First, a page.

Inaugural UC Global Health Day to Highlight Research

Haile Debas

Two hundred University of California faculty, students and administrators will be convening at UC Irvine on Nov. 30 for the first-ever UC Global Health Day, sponsored by the UC Global Health Institute (UCGHI).

The conference, which will serve as a showcase for global health research being undertaken by graduate students, postdoctoral fellows and junior faculty across the 10-campus system, reflects the growing interest in global health in California and throughout the U.S.

UC Global Health Day

Most sessions of UC Global Health Day will be made available by live webcast.

Seventeen students and faculty will make oral presentations in five panel sessions and 61 will present posters on a diversity of topics. Subjects reflect the multidisciplinary and far-reaching geography of global health research interests on the UC campuses, including malaria in the Peruvian Amazon, mental health of Oaxacan migrants, family planning in India, HIV prevention in Tanzania, female genital mutilation in Sierra Leone and lab-on-a-cell-phone technology for telemedicine in the developing world.

UCSF’s growing involvement in global health spans more than 100 countries with more than 400 faculty members engaged in extramurally funded international research and patient care programs. UCSF’s global health outreach in India is featured in a series of films that highlight efforts to address HIV/AIDS, eye diseases and tobacco use in India. All three films are posted on YouTube.

Across the UC system, faculty and students in fields ranging from public health and medicine to engineering and environmental sciences to law and the arts are participating in global health-related education and research programs. UC campuses have created courses, minors and degree programs in global health, and three years ago, UCSF launched the first Masters of Science in Global Health degree program in the country.

“All too often when we say ‘health care’ we really mean ‘disease intervention,’ but health is so much broader than that,” says UC Irvine Chancellor Michael Drake, MD, who is a member of the UCGHI Executive Committee. “The University of California is uniquely positioned to bring together people from a wide variety of disciplines and points of view to address the health of the world in innovative and more effective ways.”

Growth of Global Health Education

Although the University of California is one of the leading institutions of higher education in the global health arena, it is not alone. A study conducted in 2009 by the Consortium of Universities for Global Health (CUGH) found that the number of students enrolled in global health education programs in the U.S. and Canada doubled in the previous three years and the creation of academic centers of global health has risen dramatically since 2000.

To respond to this demand, and to leverage the expertise across the UC campuses, the UC Global Health Institute was established in November 2009. The UCGHI is composed of three multi-campus Centers of Expertise – Migration & Health, One Health, and Women’s Health & Empowerment – that are launching projects and education and training programs to produce leaders and practitioners of global health, conduct innovative research, and develop international partnerships to improve the health of vulnerable people and communities in California and worldwide.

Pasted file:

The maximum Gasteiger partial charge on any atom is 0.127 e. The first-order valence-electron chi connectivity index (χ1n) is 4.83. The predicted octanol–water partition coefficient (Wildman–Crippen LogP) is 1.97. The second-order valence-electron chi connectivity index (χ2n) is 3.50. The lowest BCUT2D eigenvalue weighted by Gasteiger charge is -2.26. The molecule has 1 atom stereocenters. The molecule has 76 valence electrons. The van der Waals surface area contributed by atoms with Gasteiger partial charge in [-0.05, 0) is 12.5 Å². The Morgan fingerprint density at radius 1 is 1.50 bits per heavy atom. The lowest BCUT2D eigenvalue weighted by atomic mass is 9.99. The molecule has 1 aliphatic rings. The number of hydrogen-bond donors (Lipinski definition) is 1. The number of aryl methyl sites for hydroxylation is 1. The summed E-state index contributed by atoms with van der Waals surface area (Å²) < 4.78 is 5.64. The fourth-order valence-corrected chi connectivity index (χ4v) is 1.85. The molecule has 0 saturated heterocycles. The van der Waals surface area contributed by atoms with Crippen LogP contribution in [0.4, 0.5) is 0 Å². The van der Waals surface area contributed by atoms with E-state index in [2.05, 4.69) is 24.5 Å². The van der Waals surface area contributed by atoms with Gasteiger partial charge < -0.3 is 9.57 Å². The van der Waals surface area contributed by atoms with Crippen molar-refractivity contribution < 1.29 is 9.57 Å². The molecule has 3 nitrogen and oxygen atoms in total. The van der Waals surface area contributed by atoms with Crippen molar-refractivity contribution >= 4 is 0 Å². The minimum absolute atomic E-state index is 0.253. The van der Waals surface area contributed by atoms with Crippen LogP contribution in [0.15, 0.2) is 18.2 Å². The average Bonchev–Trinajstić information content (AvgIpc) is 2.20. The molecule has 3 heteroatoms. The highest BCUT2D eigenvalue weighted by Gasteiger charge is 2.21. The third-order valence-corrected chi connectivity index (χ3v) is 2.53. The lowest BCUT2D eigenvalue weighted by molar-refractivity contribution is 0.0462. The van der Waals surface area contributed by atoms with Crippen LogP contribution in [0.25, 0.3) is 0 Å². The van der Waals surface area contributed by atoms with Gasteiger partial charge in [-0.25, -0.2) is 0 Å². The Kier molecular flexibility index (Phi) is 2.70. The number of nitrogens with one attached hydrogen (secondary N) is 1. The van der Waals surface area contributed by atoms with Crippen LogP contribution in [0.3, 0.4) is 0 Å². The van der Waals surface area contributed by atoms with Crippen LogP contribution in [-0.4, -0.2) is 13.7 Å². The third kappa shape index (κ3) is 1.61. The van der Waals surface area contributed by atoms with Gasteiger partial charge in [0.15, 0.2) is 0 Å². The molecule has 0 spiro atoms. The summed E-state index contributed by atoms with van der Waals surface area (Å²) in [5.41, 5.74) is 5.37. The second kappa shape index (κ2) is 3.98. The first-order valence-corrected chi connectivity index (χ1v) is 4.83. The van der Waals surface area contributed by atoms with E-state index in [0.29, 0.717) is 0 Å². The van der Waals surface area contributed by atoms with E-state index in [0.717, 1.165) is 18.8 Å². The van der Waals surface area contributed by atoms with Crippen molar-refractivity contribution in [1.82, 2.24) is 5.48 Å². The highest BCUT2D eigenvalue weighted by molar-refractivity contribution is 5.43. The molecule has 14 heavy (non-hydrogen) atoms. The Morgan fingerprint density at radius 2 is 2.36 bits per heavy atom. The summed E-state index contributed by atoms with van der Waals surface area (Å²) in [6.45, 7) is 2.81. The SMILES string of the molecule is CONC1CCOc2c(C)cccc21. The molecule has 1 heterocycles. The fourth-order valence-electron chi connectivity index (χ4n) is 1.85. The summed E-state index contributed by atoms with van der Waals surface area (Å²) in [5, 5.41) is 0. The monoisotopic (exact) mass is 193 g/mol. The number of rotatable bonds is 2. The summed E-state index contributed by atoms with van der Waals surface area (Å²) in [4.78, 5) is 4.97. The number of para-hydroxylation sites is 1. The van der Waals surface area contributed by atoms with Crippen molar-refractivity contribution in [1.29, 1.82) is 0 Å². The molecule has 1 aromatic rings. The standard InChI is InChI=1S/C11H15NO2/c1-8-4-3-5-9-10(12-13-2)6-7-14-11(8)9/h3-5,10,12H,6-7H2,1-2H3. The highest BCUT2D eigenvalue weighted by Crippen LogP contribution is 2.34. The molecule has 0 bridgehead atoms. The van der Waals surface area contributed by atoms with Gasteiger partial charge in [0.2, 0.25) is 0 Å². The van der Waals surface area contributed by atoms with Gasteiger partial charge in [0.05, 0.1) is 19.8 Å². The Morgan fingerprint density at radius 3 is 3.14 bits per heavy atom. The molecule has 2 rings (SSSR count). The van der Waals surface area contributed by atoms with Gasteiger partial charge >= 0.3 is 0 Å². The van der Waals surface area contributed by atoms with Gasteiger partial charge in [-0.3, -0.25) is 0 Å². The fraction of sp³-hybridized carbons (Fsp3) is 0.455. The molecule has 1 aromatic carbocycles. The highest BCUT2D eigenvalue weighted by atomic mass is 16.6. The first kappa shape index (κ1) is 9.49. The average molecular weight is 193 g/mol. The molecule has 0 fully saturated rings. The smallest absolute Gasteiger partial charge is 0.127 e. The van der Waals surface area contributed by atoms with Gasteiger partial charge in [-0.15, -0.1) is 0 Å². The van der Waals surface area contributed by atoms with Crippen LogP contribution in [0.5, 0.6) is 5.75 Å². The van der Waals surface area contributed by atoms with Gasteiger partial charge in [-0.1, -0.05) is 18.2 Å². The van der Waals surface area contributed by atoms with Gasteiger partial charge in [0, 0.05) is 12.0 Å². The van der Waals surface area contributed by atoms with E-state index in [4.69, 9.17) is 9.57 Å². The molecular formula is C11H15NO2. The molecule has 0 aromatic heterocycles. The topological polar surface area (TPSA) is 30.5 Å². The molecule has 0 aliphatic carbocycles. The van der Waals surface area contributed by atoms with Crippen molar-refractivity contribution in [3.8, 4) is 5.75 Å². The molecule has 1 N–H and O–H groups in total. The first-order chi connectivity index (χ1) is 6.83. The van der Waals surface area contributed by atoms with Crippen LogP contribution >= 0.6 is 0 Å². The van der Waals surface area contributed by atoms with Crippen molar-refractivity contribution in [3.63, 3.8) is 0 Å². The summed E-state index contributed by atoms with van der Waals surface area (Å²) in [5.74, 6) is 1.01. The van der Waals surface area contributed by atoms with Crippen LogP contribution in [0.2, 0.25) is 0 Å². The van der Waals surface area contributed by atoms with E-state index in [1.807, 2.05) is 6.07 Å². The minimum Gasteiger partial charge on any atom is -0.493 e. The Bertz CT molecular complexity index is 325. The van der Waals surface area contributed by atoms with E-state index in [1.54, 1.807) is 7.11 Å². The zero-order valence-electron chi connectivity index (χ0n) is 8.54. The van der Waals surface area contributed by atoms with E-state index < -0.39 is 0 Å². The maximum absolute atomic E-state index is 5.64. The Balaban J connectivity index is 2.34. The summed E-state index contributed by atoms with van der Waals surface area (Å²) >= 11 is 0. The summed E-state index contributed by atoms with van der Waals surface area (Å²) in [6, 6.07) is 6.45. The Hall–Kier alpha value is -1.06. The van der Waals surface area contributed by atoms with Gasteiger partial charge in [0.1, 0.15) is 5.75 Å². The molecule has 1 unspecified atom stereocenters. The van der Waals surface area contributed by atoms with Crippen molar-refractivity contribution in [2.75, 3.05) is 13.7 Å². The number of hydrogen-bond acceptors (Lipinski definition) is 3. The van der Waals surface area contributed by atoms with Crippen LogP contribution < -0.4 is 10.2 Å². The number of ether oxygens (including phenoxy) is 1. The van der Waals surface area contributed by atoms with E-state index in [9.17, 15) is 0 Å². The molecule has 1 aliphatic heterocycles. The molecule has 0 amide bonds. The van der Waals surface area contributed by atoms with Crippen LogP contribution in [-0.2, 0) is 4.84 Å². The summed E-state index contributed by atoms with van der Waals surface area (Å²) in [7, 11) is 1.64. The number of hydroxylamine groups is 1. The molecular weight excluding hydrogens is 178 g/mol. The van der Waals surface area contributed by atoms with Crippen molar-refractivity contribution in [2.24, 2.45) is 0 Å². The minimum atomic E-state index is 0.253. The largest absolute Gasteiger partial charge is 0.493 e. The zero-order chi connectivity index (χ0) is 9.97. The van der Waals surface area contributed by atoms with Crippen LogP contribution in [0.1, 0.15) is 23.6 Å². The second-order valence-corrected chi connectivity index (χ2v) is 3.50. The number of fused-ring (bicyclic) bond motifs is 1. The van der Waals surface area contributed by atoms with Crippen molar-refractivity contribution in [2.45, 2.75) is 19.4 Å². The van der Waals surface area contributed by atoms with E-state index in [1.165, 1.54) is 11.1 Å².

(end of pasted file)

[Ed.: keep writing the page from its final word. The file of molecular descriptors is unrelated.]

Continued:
Currently, the UCGHI is assessing the feasibility of creating a joint MS program in global health at three or more UC campuses.

The UCGHI is jointly led by Haile Debas, MD, chancellor emeritus, former medical school dean and now senior global health adviser at UCSF, and by Tom Coates, PhD, the Michael and Sue Steinberg Professor of Global AIDS Research at the UCLA David Geffen School of Medicine. Coates previously served as director of the AIDS Research Institute at UCSF.

“The University of California is experiencing a groundswell of interest in global health, and to a great degree, this is because of students and young faculty,” says Debas. “They are the driving force behind the growing number of new education and research programs and are shaping the future of this relatively new discipline.”

In addition to presentations by UC faculty and students, UC Global Health Day will feature lunchtime keynote speaker, Luisa Cabal, director of the International Legal Program, Center for Reproductive Rights, who will discuss “Promoting Women’s Health and Empowerment through Human Rights.” The closing keynote speaker, Roberto Tapia-Conyer, director general of the Carso Health Institute, will speak about “Major Trends in Global Health: A Social Investment Perspective.”

An award for best paper will be presented at the conference, and winners of the UC-wide photo contest will be announced.

UC Global Health Day is made possible with support from the UC Global Health Institute, the UC Irvine Office of the Chancellor and the UC Office of the President Division of Health Sciences and Services and the Office of Research and Graduate Studies. Underwriting is generously provided by The California Endowment.

For more information, visit the UCGHI website.

Related Links:

Live webcast of UC Global Health Day

UC Global Health Day website

“UCSF in India” Film Series Showcases Fruitful Partnerships
UCSF Today, November 23, 2009

UCGHI November 2010 newsletter

UC launches institute to address global health’s $75 billion impact on California